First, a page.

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04-04-2008

Hot Forming Instead of Compression Molding/Press Forming

Rapid forming in compression molds often leads to a disruption of the fiber structure that appears in the form of wrinkles and pores in the laminate

Rapid forming in compression molds often leads to a disruption of the fiber structure that appears in the form of wrinkles and pores in the laminate

High-performance structural parts based on glass, carbon and aramid fibers find application as body and interior components in vehicles, but also as structural elements in aircraft. Creating complex geometries from the flat prepreg inserts requires flexible forming processes and tooling. Compression molding/hot pressing is often employed for such parts. However, diaphragm-based forming equipment offers considerably greater flexibility than presses. Large radiant heaters or hot-air blowers first warm the prepreg throughout. Following this, the material is formed with the aid of flexible rubber membranes (diaphragms) mounted to a frame on the forming mold.

With the single-diaphragm (SD) technique, the mold holding the preform can simply be slid into the machine. In contrast, with the double-diaphragm (DD) technique, the preform must first be secured between the two diaphragms before it is positioned over the mold and forming takes place. The DD technique offers benefits regarding productivity, since it permits shorter preheating and forming phases. This has been confirmed by investigations conducted recently at Airbus Deutschland.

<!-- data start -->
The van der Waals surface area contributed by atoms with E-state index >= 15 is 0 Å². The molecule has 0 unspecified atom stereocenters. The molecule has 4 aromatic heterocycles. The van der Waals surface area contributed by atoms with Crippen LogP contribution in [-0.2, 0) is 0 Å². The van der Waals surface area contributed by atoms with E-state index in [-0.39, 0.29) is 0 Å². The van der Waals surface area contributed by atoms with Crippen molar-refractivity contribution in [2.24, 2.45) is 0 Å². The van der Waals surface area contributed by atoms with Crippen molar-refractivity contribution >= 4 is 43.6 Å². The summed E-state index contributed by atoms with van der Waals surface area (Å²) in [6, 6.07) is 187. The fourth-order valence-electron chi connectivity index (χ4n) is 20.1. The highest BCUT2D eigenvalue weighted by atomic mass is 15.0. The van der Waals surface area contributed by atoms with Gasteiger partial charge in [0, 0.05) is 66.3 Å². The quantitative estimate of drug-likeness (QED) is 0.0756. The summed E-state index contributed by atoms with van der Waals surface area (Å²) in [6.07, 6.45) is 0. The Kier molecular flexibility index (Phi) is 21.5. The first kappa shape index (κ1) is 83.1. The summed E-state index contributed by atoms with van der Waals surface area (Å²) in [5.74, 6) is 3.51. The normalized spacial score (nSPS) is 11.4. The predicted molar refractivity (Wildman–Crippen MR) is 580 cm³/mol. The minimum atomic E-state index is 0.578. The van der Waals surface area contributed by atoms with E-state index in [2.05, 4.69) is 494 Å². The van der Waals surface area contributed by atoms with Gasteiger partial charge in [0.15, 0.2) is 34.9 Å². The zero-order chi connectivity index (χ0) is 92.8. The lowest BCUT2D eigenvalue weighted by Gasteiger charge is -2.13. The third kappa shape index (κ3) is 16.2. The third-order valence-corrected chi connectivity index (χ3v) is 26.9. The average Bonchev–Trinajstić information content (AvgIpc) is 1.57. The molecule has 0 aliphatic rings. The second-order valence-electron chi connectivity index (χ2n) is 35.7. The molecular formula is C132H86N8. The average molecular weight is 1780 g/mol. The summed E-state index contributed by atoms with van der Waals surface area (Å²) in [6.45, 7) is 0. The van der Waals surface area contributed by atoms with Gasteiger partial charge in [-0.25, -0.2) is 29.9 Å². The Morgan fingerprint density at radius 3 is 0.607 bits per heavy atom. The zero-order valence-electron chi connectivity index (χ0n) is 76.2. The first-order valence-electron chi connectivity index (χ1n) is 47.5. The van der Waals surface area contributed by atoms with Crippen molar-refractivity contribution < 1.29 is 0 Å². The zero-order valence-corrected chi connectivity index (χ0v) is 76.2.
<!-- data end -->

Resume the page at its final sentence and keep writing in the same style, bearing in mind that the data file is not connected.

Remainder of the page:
What is decisive for high-quality results is that the layers (plies) of fibers be able to move in relation to one another in order to produce a curved geometry from a flat geometry. The tests demonstrated that especially high intra-ply shearing is achieved with the DD technique, because the material positioned between the two diaphragms is heated throughout uniformly prior to forming and undergoes forming in a second step only afterwards. Curing of the prepreg material is the rate-determining step in the production process. The time the tooling is occupied can in this way be shortened by decoupling the forming and curing steps.

Dr.-Ing. Harald Sambale
sambale <AT> kunststoffe.de

contact
Airbus Deutschland GmbH
Kreetslag 10
DE 21129 Hamburg
Tel: +49 40 743-70
Fax: +49 40 743-74422


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